Arequipa's music, gastronomy, dances, literature and architecture are unique in the world. Learn more about all of them.
The White City, as Arequipa is known for its ashlar stone constructions, was born at the foot of a volcano: the Misti. Although it was founded by Francisco Pizarro on August 15 in 1540 its history dates back to pre-Hispanic times. Today, it is the second most populated city in the country and has a unique architecture that has allowed its Historic Center to be declared a World Heritage Site by UNESCO. In this text, you will learn more about the city, its history and traditions.
A GASTRONOMY THAT HAS BECOME PART OF THE NATIONAL CULTURAL HERITAGE
In 2015, the Ministry of Culture declared Arequipa's picanteria as National Cultural Heritage, for being a space of interaction between citizens of different social classes, and where the preparation of typical food and beverages of this region stands out. Among the most outstanding dishes are the Rocoto relleno (stuffed red pepper), Solterito (Chopped salad) Adobo, Escribano, Chupe de camarones (Shrimp soup), among many others.
This festivity takes place between the end of February and the beginning of March. The celebration includes floats, water balloons, gastronomic fairs, parades and typical dances. The most outstanding of them is the dance that bears the name of the festival: the Arequipa carnival. It is a courtship dance that is mainly danced by young singles looking for a partner.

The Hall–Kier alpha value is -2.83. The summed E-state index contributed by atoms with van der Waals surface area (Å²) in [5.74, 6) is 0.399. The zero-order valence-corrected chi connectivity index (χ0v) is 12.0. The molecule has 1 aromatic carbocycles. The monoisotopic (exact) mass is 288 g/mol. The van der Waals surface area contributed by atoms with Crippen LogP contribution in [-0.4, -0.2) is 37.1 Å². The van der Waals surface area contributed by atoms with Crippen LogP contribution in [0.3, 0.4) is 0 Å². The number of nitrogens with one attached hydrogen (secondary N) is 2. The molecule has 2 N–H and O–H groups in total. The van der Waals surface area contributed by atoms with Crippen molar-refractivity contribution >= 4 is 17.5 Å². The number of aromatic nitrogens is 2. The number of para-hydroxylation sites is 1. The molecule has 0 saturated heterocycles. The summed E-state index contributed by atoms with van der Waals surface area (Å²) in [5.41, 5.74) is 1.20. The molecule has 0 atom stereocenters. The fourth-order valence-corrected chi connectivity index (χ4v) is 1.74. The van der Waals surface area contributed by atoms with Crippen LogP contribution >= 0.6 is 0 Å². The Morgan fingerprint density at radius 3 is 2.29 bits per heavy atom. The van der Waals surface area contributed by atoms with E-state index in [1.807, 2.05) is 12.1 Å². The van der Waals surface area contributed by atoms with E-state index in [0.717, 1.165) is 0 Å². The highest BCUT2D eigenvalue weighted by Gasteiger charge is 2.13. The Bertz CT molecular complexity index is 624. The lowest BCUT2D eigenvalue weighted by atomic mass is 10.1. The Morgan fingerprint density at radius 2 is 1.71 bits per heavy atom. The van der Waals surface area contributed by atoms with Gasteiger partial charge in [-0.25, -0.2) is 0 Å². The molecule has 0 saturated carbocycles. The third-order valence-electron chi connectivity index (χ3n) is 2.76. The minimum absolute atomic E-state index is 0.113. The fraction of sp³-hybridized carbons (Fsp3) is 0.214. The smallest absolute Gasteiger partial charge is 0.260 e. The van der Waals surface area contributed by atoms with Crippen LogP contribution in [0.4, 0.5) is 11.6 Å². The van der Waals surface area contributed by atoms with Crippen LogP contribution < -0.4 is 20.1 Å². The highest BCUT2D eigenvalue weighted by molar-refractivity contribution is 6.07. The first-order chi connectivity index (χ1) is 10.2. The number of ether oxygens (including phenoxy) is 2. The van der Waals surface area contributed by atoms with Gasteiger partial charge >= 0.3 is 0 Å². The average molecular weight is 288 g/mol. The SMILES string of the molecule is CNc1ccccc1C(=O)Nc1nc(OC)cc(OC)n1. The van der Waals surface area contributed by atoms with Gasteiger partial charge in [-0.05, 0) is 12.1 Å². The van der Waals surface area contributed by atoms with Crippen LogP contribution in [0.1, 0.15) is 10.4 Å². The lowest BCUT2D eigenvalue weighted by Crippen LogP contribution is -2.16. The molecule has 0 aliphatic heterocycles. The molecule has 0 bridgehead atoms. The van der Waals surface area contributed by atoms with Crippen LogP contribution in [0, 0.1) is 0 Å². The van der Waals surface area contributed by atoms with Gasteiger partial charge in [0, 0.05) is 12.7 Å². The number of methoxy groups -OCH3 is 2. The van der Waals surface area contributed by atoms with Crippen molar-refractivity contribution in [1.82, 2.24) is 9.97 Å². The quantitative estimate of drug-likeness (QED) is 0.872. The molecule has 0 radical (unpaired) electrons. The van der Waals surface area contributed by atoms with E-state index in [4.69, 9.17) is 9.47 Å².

THE ASHLAR, MUCH MORE THAN JUST A STONE
This is a stone of volcanic origin of intense white color that, when used as a construction material, gives a special shine to the building. The numerous churches, monuments and mansions in Arequipa that use this special stone are the reason why Arequipa is known today as the White City. Its use dates back to pre-Inca times, as even the Wari settlements in the area already used ashlar for their constructions.
YARAVÍ, POETRY OF THE ANDES
Music and literature, Spanish and Andean at the same time. Yaraví is both a musical and literary genre, as it fuses elements of the Inca harawi -typical musicof the Tahuantinsuyo - and Spanish troubadour poetry that was born in medieval times. The Arequipa poet and precursor of the Independence, Mariano Melgar, was the one who popularized this genre, thanks to his exceptional literary production.
THE PILGRIMAGE TO THE CHAPI VALLEY
Every May 1, the first day of the month dedicated to the Virgin Mary, the Arequipa faithful make a pilgrimage to the Chapi valley, in the district of Polobaya, 6 km from the city of Arequipa. The image of the Virgin is carried on a platform to her main sanctuary, where it is received with fireworks and a mass in her honor. The image is believed to be miraculous, as it has survived two major earthquakes that destroyed the chapel that guarded it: one in 1868 and the other in 2001.